Mastic Beach officials postponed a public hearing Tuesday night to discuss conducting background checks on village employees after a resident objected that new details on the proposed law weren’t posted on the village website a day in advance.

The public hearing has been rescheduled for next month.

Mastic Beach doesn’t have a policy requiring background checks on future employees. Village officials on Wednesday said they have conducted background checks on four employees by resolution since November.

Suffolk County prosecutors in September charged village code enforcement supervisor Patrick K. McCall, 31, with lying about a grand larceny conviction on his job application. Prosecutors at the time said McCall, hired in July, checked “no” when asked on his application if he had ever been convicted of a felony or misdemeanor.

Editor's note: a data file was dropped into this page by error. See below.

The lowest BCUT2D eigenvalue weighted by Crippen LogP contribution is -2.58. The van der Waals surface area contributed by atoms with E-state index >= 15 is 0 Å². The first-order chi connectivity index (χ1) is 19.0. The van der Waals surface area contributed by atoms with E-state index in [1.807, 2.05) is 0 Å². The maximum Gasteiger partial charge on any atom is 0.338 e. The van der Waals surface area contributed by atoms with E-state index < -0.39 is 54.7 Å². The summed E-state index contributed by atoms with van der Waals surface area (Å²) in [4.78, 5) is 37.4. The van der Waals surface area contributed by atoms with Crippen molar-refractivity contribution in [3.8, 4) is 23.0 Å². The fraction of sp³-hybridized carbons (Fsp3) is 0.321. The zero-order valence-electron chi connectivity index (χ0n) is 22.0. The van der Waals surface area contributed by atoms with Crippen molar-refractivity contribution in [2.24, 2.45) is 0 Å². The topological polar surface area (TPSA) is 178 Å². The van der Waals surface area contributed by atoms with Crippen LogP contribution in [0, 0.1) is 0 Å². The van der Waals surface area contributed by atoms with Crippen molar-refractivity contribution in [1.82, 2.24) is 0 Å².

Authorities found a 2006 conviction of grand larceny for which he was sentenced to probation. The conviction was related to McCall’s arrest in the 2005 sale of a laptop computer on eBay without delivering it, but depositing a check for $1,095, records show.

McCall, who eventually resigned, pleaded not guilty in September to the false instrument filing charge.

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Mayor Maura Spery said McCall’s case was the reason behind the proposed law.

“It brought up the issue that we didn’t have a policy on doing background checks,” Spery said after Tuesday’s meeting.

Trustees were set to conduct the public hearing Tuesday when a resident approached the dais and said the public didn’t have a chance to review all details of the proposed code. New York State Open Meeting Laws mandate that villages publicly post proposed laws at least 24 hours in advance.

After a short discussion between board members, the hearing was postponed. “Everyone makes mistakes,” Spery told the audience.

If the local law is adopted, village employees will be subject to a background check and possible fingerprinting before being hired.